Spending on ecommerce logistics in the U.S. reached $117.2 billion in 2017, representing 6.9% of all domestic logistics costs, up from 5.2% in 2016, according to a new report from third-party logistics research group Armstrong & Associates, as online buying continues experiences 14% annual growth.
The report estimates that ecommerce logistics costs will reach $196.2 billion by 2020, for a compound annual growth rate of 18.8%. Their estimate includes inbound and outbound transportation, warehousing and distribution, reverse logistics, administration and inventory carrying costs, and outstrips the projected ecommerce CAGR of 14.4% in the same period.
“Keeping up with the ‘new normal’ (as defined by Amazon’s Prime’s two-day delivery service level) is the biggest challenge facing ecommerce retailers today,” Armstrong & Associates said in its report. “Above all else, these three factors—delivery speed, delivery price, and assortment—have transformed ecommerce logistics from a niche service to a $117.2 billion industry.”
In addition to the frequently cited “last mile” from final sortation to the customer, Armstrong & Associates has created a category called it calls the “extra mile” to describe the complicated flow pattern of online goods from seller to buyer that is driving the ecommerce logistics boom.
“The well-traveled path from distribution center to store location is being replaced by a much more involved series of moves: from distribution centers to fulfillment centers to parcel hubs and sortation centers to last-mile delivery providers for residential delivery,” the company stated in its report.
To keep chasing Amazon, retailers that used to rely on one or two distribution centers now need at least five to enable reliable two- to three-day delivery, according to Armstrong & Associates. “The increasing frequency of next-day and same-day delivery requires an even more dramatic increase in locations,” the report states. “Next-day delivery works best with 40-50 locations and same-day requires 80-100 locations.”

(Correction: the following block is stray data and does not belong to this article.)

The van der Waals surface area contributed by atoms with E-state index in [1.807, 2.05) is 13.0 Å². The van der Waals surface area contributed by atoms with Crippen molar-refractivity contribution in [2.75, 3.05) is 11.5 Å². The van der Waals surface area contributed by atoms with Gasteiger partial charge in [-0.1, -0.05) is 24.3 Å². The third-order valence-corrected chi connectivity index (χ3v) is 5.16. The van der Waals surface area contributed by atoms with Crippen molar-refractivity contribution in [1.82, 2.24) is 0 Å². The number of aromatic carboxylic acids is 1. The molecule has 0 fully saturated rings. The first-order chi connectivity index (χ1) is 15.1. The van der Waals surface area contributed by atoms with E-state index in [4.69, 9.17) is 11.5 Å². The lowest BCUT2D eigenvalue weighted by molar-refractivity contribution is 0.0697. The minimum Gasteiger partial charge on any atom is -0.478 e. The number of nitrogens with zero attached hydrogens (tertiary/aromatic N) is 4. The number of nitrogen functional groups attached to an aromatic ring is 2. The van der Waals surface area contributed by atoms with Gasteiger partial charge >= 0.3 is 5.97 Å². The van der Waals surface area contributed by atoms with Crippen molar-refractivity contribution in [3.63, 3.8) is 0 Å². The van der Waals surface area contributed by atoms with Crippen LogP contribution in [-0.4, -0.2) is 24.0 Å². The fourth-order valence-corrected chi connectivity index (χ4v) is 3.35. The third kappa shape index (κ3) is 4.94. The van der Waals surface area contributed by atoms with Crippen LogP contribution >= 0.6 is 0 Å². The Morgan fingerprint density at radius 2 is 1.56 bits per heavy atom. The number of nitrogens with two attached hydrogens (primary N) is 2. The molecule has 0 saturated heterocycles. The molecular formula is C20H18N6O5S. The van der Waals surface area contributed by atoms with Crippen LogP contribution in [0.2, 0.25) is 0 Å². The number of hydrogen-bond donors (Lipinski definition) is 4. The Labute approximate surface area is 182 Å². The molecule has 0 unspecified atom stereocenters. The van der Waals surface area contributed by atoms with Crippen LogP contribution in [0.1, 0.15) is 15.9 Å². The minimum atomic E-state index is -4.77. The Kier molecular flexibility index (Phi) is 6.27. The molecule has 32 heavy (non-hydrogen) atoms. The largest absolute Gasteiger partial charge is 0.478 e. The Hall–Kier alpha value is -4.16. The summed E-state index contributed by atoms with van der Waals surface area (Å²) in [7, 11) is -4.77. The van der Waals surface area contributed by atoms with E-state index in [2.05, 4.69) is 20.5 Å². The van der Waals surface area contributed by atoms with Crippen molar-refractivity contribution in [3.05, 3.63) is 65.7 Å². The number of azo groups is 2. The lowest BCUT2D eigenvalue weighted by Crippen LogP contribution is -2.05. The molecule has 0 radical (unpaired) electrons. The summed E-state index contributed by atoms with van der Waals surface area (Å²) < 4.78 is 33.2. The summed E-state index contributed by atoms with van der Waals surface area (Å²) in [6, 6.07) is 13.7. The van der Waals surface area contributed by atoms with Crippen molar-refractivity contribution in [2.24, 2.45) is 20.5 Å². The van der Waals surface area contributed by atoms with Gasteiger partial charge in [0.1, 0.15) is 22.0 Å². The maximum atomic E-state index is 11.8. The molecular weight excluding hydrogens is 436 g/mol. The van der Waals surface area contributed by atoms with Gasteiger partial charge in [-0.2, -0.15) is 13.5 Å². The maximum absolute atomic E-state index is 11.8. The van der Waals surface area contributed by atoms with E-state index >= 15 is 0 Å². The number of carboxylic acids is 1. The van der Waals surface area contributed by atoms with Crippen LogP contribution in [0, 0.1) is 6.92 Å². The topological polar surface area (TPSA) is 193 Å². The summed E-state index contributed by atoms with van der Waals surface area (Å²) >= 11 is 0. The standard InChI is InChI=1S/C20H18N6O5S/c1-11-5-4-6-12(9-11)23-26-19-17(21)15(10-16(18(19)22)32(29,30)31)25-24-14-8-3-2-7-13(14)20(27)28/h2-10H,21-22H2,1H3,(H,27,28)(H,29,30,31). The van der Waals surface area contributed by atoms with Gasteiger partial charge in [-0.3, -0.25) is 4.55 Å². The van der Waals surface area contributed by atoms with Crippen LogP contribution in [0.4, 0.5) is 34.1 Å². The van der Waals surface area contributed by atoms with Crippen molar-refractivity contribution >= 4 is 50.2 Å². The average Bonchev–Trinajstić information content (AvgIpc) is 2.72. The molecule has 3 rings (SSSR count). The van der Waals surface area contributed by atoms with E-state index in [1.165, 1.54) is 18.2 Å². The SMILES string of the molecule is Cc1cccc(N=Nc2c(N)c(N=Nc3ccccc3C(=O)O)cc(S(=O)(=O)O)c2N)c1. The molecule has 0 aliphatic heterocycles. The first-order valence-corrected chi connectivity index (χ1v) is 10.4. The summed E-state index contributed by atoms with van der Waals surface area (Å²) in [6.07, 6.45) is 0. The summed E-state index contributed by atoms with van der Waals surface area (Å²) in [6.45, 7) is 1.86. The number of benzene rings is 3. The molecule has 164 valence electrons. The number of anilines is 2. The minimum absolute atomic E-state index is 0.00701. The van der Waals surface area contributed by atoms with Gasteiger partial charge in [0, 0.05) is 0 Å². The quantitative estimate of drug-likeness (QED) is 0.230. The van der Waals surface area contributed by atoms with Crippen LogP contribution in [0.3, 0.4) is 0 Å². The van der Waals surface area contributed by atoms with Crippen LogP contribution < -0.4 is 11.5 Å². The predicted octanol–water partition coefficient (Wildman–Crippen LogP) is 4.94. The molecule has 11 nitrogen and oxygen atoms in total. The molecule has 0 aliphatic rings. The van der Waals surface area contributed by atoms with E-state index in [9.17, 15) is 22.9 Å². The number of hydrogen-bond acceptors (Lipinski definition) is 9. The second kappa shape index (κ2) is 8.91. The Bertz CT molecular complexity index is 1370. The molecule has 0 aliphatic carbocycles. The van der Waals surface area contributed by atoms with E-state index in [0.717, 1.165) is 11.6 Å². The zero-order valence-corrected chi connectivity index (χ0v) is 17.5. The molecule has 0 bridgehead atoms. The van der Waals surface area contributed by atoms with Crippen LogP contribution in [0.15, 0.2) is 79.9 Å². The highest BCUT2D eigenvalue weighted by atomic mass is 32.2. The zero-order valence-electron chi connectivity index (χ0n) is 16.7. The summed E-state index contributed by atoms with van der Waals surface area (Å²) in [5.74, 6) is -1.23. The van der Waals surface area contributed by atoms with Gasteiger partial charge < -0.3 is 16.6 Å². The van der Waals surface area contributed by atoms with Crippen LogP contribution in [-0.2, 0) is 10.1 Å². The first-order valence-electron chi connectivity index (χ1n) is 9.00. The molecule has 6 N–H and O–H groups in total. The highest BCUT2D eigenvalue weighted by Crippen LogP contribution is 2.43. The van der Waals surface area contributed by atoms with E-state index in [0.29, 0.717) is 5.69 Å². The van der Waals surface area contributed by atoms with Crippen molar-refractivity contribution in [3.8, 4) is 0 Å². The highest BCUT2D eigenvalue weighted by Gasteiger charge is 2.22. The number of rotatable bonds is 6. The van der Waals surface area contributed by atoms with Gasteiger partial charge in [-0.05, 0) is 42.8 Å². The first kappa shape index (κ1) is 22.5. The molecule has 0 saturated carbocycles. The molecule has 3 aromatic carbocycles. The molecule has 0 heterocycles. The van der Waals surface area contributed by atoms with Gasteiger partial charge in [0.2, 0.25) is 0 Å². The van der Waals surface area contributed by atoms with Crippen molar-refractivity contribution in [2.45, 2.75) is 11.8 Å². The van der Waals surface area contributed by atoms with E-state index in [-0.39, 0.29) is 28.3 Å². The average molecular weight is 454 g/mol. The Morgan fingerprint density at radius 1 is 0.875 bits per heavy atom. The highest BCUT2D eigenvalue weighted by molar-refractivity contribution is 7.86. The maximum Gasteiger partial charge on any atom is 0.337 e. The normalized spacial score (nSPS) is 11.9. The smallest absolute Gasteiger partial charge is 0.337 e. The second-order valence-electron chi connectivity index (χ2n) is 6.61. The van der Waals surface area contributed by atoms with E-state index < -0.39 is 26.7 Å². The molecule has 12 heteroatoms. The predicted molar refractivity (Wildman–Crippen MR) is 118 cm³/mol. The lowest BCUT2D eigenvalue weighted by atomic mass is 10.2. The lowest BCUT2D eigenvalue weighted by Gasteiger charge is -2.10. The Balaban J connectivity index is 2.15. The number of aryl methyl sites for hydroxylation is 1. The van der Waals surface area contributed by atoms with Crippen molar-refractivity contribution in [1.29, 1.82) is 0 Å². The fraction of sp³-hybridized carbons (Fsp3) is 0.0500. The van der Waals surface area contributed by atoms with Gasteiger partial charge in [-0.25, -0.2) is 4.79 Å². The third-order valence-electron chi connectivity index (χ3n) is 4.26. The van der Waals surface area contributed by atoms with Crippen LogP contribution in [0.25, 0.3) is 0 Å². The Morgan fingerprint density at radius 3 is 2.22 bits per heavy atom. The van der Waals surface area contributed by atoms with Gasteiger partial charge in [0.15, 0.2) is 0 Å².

While retailers using stores as distribution nodes can get to this level easier than ecommerce pure plays, the inventory balancing act between physical and online channels is a complex challenge that can easily deplete store stocks and cause customer dissatisfaction.
Given the challenges of ecommerce fulfillment in a demanding atmosphere, more merchants are turning to 3PLs to handle it for them. According to Armstrong & Associates, 3PLs took in $12.8 billion in 2017 in the U.S., with a projected CAGR of 18% through 2020 to $20.9 billion.
While much has been made of Amazon’s potential to take business away from UPS and FedEx through its various logistics endeavors – most recently FBA Onsite – Armstrong & Associates sees 3PLs as facing more of a competitive challenge. It estimates 27.5% of units sold through Amazon, both first and third party, are using FBA, representing 12.7% of all domestic ecommerce shipments.
“Rather than being a threat to parcel carriers, FBA Onsite exerts a more significant impact to 3PLs working with third-party Amazon sellers,” the company said in its report. “(Amazon’s) recent reported efforts to enlarge its shipper base also hint at the company’s interest in expanding its role as a logistics provider.”